Today is my first day of Orientation at Columbia. I am over the moon, bouncing-off-the-walls, stupid excited about it. I have to leave in about 10 minutes, as soon as the laundry is done.
This morning as I was sending some emails, I came across an old journal brainstorm to myself, which I must have written at a stressful moment in the application process. It was titled simply, “What for?” I will reproduce it below:
What the fuck do I want it for?
The goal is to one day—well, not one day, today, tomorrow, as soon as possible, however I can—have a voice in the theatre world, which means to me that I am directing, producing, or otherwise creating exciting, new, explorative work in the world of theatre, either in America or in Europe.
There are lots of things that could look like. It could look like running a theatre company, curating seasons, directing a show or two per season, hiring other artists and collaborators.
It could mean working freelance as a director or dramaturg, hired by whatever (probably small) theatre needs me next.
It could mean working freelance as an actor, running the gauntlet of the audition world. This option limits me to working in the states, and would eventually burn me out unless I was also in some way creating or generating work of my own (see above).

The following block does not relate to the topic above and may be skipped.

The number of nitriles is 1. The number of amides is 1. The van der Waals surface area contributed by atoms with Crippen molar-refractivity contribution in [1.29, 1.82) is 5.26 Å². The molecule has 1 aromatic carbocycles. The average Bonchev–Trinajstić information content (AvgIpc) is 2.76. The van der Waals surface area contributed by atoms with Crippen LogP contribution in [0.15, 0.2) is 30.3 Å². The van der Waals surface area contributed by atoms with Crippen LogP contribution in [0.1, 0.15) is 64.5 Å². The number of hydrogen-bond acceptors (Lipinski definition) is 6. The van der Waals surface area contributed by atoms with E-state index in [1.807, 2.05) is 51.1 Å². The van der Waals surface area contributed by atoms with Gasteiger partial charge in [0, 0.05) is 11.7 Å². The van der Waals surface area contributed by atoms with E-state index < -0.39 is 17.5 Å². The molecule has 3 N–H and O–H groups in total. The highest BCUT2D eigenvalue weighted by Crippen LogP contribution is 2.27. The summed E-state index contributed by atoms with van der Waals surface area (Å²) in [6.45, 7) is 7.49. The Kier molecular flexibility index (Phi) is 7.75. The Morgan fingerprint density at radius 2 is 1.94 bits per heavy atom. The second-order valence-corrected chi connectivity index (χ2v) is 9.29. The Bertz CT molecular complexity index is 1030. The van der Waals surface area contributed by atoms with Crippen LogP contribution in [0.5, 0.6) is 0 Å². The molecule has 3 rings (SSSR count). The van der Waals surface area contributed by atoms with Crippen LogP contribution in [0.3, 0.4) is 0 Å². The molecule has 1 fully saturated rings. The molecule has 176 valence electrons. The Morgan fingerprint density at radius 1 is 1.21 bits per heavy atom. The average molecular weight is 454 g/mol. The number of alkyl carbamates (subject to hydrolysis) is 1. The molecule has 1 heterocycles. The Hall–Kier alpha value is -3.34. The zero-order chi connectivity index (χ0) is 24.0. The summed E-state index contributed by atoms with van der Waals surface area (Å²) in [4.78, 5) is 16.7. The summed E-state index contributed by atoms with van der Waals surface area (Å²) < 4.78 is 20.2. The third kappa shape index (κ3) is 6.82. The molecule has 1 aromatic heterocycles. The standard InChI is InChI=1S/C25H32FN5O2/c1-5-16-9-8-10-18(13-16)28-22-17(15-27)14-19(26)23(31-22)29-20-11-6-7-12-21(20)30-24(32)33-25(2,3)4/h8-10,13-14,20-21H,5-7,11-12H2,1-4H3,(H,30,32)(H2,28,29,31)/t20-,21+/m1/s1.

Dramaturgy and dramatic criticism is probably a really good thing to study towards any of these goals. The scary thing—it’s a commitment thing again—is pulling myself out of the professional working world for those three years. I’ll be 23 when I go in, if I’m accepted this year, and about to turn 26 when I come out. That’s three years that I’m not working. Three years that I’m not acting. Three years without audition experience. But 26 is still young. Heck, 36 is still young. And acting—on its own—is not the path.
How do you eat an elephant, Theo? How do you hike the Himalayan mountain range? One bite at a time. You walk, every day. You take the GRE.